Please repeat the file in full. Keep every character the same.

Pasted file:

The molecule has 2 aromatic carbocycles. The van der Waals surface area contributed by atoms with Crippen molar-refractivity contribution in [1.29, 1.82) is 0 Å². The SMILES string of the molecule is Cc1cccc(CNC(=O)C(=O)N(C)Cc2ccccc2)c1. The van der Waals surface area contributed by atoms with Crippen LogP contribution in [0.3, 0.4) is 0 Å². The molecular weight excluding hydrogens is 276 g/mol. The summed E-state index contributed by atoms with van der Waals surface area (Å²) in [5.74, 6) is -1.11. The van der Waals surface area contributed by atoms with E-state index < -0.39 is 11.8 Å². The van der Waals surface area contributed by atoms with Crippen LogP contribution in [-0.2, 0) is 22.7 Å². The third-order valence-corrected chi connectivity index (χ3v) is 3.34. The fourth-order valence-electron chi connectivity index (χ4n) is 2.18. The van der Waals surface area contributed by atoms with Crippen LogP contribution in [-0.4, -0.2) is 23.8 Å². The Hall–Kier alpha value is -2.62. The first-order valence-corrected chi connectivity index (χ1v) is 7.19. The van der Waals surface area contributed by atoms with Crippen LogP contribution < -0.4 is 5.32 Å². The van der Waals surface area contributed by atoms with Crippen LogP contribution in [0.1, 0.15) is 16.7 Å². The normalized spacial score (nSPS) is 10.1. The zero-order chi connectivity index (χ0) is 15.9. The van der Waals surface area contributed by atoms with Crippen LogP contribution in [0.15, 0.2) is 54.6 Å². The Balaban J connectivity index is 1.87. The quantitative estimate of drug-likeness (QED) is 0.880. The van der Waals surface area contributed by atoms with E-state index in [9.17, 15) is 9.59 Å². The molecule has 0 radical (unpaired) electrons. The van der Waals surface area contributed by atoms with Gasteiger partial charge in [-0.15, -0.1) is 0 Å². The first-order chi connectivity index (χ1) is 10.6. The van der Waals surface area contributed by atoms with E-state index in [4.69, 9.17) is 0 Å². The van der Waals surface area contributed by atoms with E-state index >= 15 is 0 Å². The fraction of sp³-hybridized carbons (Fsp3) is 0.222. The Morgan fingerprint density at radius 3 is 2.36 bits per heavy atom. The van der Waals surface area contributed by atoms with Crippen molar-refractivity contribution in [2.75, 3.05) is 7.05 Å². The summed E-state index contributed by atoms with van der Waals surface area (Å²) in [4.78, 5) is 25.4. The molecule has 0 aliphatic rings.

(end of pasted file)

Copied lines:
The molecule has 2 aromatic carbocycles. The van der Waals surface area contributed by atoms with Crippen molar-refractivity contribution in [1.29, 1.82) is 0 Å². The SMILES string of the molecule is Cc1cccc(CNC(=O)C(=O)N(C)Cc2ccccc2)c1. The van der Waals surface area contributed by atoms with Crippen LogP contribution in [0.3, 0.4) is 0 Å². The molecular weight excluding hydrogens is 276 g/mol. The summed E-state index contributed by atoms with van der Waals surface area (Å²) in [5.74, 6) is -1.11. The van der Waals surface area contributed by atoms with E-state index < -0.39 is 11.8 Å². The van der Waals surface area contributed by atoms with Crippen LogP contribution in [-0.2, 0) is 22.7 Å². The third-order valence-corrected chi connectivity index (χ3v) is 3.34. The fourth-order valence-electron chi connectivity index (χ4n) is 2.18. The van der Waals surface area contributed by atoms with Crippen LogP contribution in [-0.4, -0.2) is 23.8 Å². The Hall–Kier alpha value is -2.62. The first-order valence-corrected chi connectivity index (χ1v) is 7.19. The van der Waals surface area contributed by atoms with Crippen LogP contribution < -0.4 is 5.32 Å². The van der Waals surface area contributed by atoms with Crippen LogP contribution in [0.1, 0.15) is 16.7 Å². The normalized spacial score (nSPS) is 10.1. The zero-order chi connectivity index (χ0) is 15.9. The van der Waals surface area contributed by atoms with Crippen LogP contribution in [0.15, 0.2) is 54.6 Å². The Balaban J connectivity index is 1.87. The quantitative estimate of drug-likeness (QED) is 0.880. The van der Waals surface area contributed by atoms with E-state index in [9.17, 15) is 9.59 Å². The molecule has 0 radical (unpaired) electrons. The van der Waals surface area contributed by atoms with Gasteiger partial charge in [-0.15, -0.1) is 0 Å². The first-order chi connectivity index (χ1) is 10.6. The van der Waals surface area contributed by atoms with E-state index in [4.69, 9.17) is 0 Å². The van der Waals surface area contributed by atoms with E-state index >= 15 is 0 Å². The fraction of sp³-hybridized carbons (Fsp3) is 0.222. The Morgan fingerprint density at radius 3 is 2.36 bits per heavy atom. The van der Waals surface area contributed by atoms with Crippen molar-refractivity contribution in [2.75, 3.05) is 7.05 Å². The summed E-state index contributed by atoms with van der Waals surface area (Å²) in [4.78, 5) is 25.4. The molecule has 0 aliphatic rings.